According to the 2013 American Community Survey, approximately 2.5 million people in the United States are American Indian or Alaska Native (0.8 percent of the U.S. population).1 In 2013, American Indians and Alaska Natives (AI/ANs) had the highest rate of substance dependence or abuse compared with other racial groups.2 Substance use is linked to premature death and disease among AI/ANs, making it a major public health concern.3
According to the Treatment Episode Data Set (TEDS), there were more than 1.7 million substance abuse treatment admissions in 2012. Of these, 2.5 percent (about 44,000 admissions) were AI/AN.4 About one-third (35.0 percent) of AI/AN admissions reported abuse of alcohol only, compared with about one-fifth (21.1 percent) of other admissions (Figure 1). Additionally, a higher percentage of AI/AN admissions than other admissions began using alcohol or drugs at age 11 or younger (17.3 vs. 10.0 percent, respectively; Figure 2).
|Substance of Abuse||American Indian/
|All other races|
|Alcohol and drugs||41.6%||35.1%|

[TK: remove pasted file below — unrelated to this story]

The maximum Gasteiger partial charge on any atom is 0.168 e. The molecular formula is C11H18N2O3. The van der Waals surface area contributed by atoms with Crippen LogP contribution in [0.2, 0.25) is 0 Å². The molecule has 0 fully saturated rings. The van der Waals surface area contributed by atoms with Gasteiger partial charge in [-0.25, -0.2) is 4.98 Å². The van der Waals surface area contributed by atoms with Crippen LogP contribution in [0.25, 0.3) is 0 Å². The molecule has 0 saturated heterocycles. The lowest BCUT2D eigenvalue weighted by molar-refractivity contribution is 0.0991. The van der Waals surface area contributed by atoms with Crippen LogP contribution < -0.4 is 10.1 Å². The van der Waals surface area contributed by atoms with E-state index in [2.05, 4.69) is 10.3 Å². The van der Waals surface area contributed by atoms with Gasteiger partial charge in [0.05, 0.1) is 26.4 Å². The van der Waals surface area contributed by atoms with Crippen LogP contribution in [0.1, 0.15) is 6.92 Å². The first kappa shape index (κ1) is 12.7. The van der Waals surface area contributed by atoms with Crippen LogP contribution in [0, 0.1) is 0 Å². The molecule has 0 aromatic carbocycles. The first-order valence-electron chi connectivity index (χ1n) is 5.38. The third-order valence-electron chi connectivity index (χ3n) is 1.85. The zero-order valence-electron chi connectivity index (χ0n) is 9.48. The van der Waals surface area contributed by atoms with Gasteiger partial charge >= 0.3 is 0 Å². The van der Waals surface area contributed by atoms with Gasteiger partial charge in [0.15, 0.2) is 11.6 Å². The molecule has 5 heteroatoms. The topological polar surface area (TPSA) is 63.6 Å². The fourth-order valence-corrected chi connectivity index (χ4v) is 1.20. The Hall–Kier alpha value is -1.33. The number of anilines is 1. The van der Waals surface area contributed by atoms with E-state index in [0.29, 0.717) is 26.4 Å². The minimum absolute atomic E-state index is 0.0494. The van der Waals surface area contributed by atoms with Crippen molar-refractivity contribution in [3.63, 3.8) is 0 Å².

|NOTE.—In 2012, 0.6 percent of American Indian/Alaska Native admissions and 0.9 percent of admissions of all other races did not report a substance of abuse. Therefore, the percentages do not sum 100 percent for each race category.|
|Age at Initiation||American Indian/
|All other races|
|11 or younger||17.3%||10.0%|
|12 to 17||62.8%||59.2%|
|18 to 24||15.6%||21.9%|
|25 to 34||3.1%||6.3%|
|35 or older||1.3%||2.6%|
|NOTE.—For drugs other than alcohol, age at initiation is the age of the first drug use. For alcohol, age at initiation is the age of the first intoxication.|
These data suggest that adding or expanding prevention efforts that focus on alcohol use and including outreach to children aged 11 or younger may help address substance use in AI/AN communities. For more information about prevention programming for AI/AN communities, see the Substance Abuse and Mental Health Services Administration's Tribal Training and Technical Assistance Center: http://www.samhsa.gov/tribal-ttac.